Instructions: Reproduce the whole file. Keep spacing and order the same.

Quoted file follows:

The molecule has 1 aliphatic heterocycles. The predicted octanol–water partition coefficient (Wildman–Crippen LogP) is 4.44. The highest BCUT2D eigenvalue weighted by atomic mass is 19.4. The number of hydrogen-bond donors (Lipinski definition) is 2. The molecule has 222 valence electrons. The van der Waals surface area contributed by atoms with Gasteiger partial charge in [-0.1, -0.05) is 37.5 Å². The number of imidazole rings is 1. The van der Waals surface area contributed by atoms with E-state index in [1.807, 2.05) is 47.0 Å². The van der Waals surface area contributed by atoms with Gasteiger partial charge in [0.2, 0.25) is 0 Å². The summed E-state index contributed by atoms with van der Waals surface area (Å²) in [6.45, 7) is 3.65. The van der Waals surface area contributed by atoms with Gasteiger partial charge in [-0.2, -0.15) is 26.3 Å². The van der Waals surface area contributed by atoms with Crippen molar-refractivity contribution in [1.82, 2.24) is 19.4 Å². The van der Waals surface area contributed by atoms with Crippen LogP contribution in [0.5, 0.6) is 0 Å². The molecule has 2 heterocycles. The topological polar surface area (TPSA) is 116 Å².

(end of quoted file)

The molecule has 1 aliphatic heterocycles. The predicted octanol–water partition coefficient (Wildman–Crippen LogP) is 4.44. The highest BCUT2D eigenvalue weighted by atomic mass is 19.4. The number of hydrogen-bond donors (Lipinski definition) is 2. The molecule has 222 valence electrons. The van der Waals surface area contributed by atoms with Gasteiger partial charge in [-0.1, -0.05) is 37.5 Å². The number of imidazole rings is 1. The van der Waals surface area contributed by atoms with E-state index in [1.807, 2.05) is 47.0 Å². The van der Waals surface area contributed by atoms with Gasteiger partial charge in [0.2, 0.25) is 0 Å². The summed E-state index contributed by atoms with van der Waals surface area (Å²) in [6.45, 7) is 3.65. The van der Waals surface area contributed by atoms with Gasteiger partial charge in [-0.2, -0.15) is 26.3 Å². The van der Waals surface area contributed by atoms with Crippen molar-refractivity contribution in [1.82, 2.24) is 19.4 Å². The van der Waals surface area contributed by atoms with Crippen LogP contribution in [0.5, 0.6) is 0 Å². The molecule has 2 heterocycles. The topological polar surface area (TPSA) is 116 Å².